The broad objective of this application is to define the effect of atherosclerosis on the renal microcirculation and tubular function. Our working hypothesis is that during the evolution of atherosclerosis, renovascular endothelial dysfunction contributes to a reduction in intra-renal perfusion and alterations in tubular dynamics, which may eventuate in renal hemodynamic and functional damage, and may be demonstrable even during hypercholesterolemia as blunted microcirculatory and tubular responses to the endothelium-dependent vasodilator and diuretic agent acetylcholine. Moreover, this renal injury may be further aggravated with concurrent renal artery stenosis or hypertension, but may regress upon return to a normal diet We propose to use both electron-beam computed tomography (EBCT), a unique scanner capable of quantifying the function of the regional renal microcirculation and tubules in the in vivo, intact kidney, as well as in vitro techniques in isolated renal microvessels. Our specific aims are, hence, to determine in pigs regional renal perfusion and excretory function before, during, and subsequent to reversal versus continuation of hypercholesterolemia before and after administration of acetylcholine, and in vitro in isolated renal microvessels. Furthermore, to determine these parameters, with and without hypercholesterolemia, in pigs with a concurrent super-imposed renal artery stenosis, both in the stenosed kidney (exposed to low perfusion pressure) and in the contra-lateral kidney (exposed to high arterial pressure), and finally in normal pigs. The significance of this proposal is that may greatly advance our recognition and understanding of the mechanisms of renal damage during the evolution of atherosclerosis, and contribute to developing strategies to protect the kidney and cardiovascular system. The applicant is an Assistant Professor in the Department of Physiology at the Mayo Clinic, who plans to pursue a career as an independent investigator. The applicant's immediate objective is to become a well trained investigator capable of applying basic science techniques to study renal and cardiac physiology and pathophysiology in both animal and human models. The overall goal of the applicant's research is to use high-resolution, noninvasive methods to acquire data describing the in vivo cardiac and renal alterations and adaptive responses to cardiovascular disease in general and evolving atherosclerosis in particular, and furthermore, reliable data applicable for future clinical diagnostic and therapeutical use.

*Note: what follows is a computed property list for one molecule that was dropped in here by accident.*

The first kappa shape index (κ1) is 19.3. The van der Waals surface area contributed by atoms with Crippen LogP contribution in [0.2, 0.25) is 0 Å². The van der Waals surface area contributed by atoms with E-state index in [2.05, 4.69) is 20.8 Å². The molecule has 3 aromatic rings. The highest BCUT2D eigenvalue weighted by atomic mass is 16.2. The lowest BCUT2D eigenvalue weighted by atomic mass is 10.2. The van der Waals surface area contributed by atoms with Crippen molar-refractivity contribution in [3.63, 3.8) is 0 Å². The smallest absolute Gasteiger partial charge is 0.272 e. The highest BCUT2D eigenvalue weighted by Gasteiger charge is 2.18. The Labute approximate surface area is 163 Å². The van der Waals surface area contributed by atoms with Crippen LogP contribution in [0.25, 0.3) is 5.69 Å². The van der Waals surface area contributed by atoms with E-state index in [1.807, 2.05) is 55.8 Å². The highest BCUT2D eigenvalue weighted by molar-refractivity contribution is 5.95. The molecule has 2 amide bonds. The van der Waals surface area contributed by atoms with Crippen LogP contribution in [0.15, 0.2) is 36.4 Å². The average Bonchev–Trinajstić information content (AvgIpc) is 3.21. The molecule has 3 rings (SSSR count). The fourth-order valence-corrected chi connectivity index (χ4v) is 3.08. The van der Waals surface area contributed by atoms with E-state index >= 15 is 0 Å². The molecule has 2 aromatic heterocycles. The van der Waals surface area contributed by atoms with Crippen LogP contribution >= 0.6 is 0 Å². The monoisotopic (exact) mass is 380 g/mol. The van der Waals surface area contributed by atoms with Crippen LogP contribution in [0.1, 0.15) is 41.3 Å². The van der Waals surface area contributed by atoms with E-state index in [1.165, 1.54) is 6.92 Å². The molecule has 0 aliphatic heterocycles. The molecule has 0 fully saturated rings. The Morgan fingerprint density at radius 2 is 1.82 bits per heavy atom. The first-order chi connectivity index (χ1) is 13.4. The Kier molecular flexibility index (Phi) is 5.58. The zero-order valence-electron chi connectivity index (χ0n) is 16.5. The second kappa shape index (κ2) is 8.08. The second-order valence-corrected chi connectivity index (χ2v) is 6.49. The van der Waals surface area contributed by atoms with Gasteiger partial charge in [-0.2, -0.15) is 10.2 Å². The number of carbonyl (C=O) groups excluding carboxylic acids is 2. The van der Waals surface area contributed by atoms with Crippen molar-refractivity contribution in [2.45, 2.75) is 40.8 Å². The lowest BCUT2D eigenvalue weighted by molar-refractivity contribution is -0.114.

|Effective start/end date||1/1/97 → 12/31/00|
- National Heart, Lung, and Blood Institute
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